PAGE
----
Mundy Park is among the community’s most treasured assets. The 178 hectare park and trail system offer visitors an exceptional recreation experience in a rare urban forest.
The park’s 5.5 kilometre multi-use community pathway encircles the park and can be completed on foot within an hour. Shorter walks on the interior trails will guide visitors on a scenic loop around Mundy Lake or to the viewing benches at Lost Lake.
As a temperate rainforest, the Park’s mix of deciduous woodland and coniferous forest trees play a central role in the park ecosystem. The tree habitat supports many bird, insect and mammal species, such as owls, butterflies and bats. Larger animals, such as deer and black bears also frequent the forest at various times of the year.
The recovery team from the Coastal Painted Turtle Project, part of the Coastal Partners in Conservation Society, will be creating a new sand nesting beach for endangered Western Painted Turtles at the Lost Lake’s south end. Park visitors can expect some machinery along the trails - which will remain open during the work - and temporary fencing to protect the nesting area. The City will install permanent split-rail fencing this fall.
We are looking for residents, businesses, property owners and community organizations to get involved. Sign up for the direct email service to learn about different volunteer opportunities available in Mundy Park.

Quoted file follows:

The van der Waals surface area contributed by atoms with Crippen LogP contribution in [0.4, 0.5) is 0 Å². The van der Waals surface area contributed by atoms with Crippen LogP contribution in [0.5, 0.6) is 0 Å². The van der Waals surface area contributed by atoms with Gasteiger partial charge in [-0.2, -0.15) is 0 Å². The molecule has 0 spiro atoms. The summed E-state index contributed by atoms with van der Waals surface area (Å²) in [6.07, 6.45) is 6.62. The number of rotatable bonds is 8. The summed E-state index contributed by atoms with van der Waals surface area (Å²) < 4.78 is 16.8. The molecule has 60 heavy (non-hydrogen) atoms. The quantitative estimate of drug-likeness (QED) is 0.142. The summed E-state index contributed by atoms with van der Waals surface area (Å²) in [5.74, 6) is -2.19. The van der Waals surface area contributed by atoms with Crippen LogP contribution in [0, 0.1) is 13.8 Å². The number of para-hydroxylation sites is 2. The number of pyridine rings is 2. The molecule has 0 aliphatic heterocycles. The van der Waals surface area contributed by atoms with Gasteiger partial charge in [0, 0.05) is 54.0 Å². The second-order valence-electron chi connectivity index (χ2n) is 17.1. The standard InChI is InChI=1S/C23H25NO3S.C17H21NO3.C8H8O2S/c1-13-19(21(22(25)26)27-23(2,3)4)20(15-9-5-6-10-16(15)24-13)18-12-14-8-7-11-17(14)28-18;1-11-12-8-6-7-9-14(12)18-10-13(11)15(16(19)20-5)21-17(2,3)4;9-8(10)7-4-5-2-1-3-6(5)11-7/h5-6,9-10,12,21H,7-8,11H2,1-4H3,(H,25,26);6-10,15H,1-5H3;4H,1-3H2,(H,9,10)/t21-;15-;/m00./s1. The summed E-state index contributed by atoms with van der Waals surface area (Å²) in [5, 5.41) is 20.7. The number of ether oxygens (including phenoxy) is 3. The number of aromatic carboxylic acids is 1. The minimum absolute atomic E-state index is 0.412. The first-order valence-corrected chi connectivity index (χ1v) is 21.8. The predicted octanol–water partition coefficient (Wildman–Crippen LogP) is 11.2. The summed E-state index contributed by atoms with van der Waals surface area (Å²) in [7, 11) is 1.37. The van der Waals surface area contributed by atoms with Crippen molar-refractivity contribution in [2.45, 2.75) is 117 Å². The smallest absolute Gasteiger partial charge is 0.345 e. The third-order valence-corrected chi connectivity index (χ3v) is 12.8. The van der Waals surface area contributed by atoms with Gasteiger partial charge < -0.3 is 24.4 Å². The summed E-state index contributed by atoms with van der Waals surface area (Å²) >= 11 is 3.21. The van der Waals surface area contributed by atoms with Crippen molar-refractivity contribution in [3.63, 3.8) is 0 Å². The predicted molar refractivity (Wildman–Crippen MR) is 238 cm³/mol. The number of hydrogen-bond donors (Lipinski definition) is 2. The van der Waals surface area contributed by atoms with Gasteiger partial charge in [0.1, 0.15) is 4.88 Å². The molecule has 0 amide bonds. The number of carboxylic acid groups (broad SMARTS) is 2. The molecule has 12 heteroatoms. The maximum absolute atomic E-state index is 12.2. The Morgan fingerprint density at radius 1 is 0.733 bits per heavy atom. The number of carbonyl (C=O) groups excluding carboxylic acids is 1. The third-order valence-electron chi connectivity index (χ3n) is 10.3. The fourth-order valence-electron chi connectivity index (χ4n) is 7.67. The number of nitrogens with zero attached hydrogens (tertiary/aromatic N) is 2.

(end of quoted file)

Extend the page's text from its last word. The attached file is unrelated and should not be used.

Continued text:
An array of recreational amenities are available on west side of Mundy Park including:
The fenced off-leash dog area on the east side of the park is located a few minutes walk from the Chilko parking lot. All trails within Mundy Park are off-leash from dawn to 10 a.m. with the exception of the trails leading to Mundy Lake (dogs are prohibited from this area at all times) and the Mundy Park Community Path (i.e. dogs must be on-leash on this trail at all times).
Picnic shelters are available for rent from April to September on a first come, first serve basis.
For more information call 604-927-6915 or email us about picnic rentals.
Recognizing the need to balance the needs of various park users, the City of Coquitlam developed a Forest Management Plan for the park that was adopted by Council in June 2015.
The Mundy Park Forest Management Plan (PDF) lays out a road map for managing this dedicated Urban Forest to ensure the full range of public benefits will be sustained and celebrated by current and future generations of Coquitlam residents. The following initiatives from the Plan were undertaken in 2016:
In 1869, George and Constance Munday emigrated from England to Canada, stopping first in Ontario then moving to California, before finally settling in Sapperton with their growing family. In 1888, George applied for “homestead entry” of 150 acres in Coquitlam (the area that is now Mundy Park), believing the land would be worth a lot of money if the railroad came in. However, the venture proved disappointing as land values did not increase when the Canadian Pacific Railway spur line was built.
The land changed hands several times until 1910 when it was subdivided; only the lots facing Austin Road were sold. In the 1920’s much of the old growth trees were logged to provide lumber for a quickly developing region. Later this land would be transferred to the Municipality in a tax sale and would become Mundy Park.
May 29, 1970 was the first day of operation of the Raymond L. Spani Memorial Pool in Mundy Park. In the 1950’s Mr. Spani was a Parks Board Commissioner and his family was a major residential developer in Coquitlam.
“Coquitlam 100 Years: Reflections of the Past,” District of Coquitlam, 1990
Don Cunnings, anecdotal account of Mr. Raymond Spani
The series, "Supernatural", was filmed at many locations in Coquitlam including Mundy Park.
Mundy Park Lacrosse Box - Four courts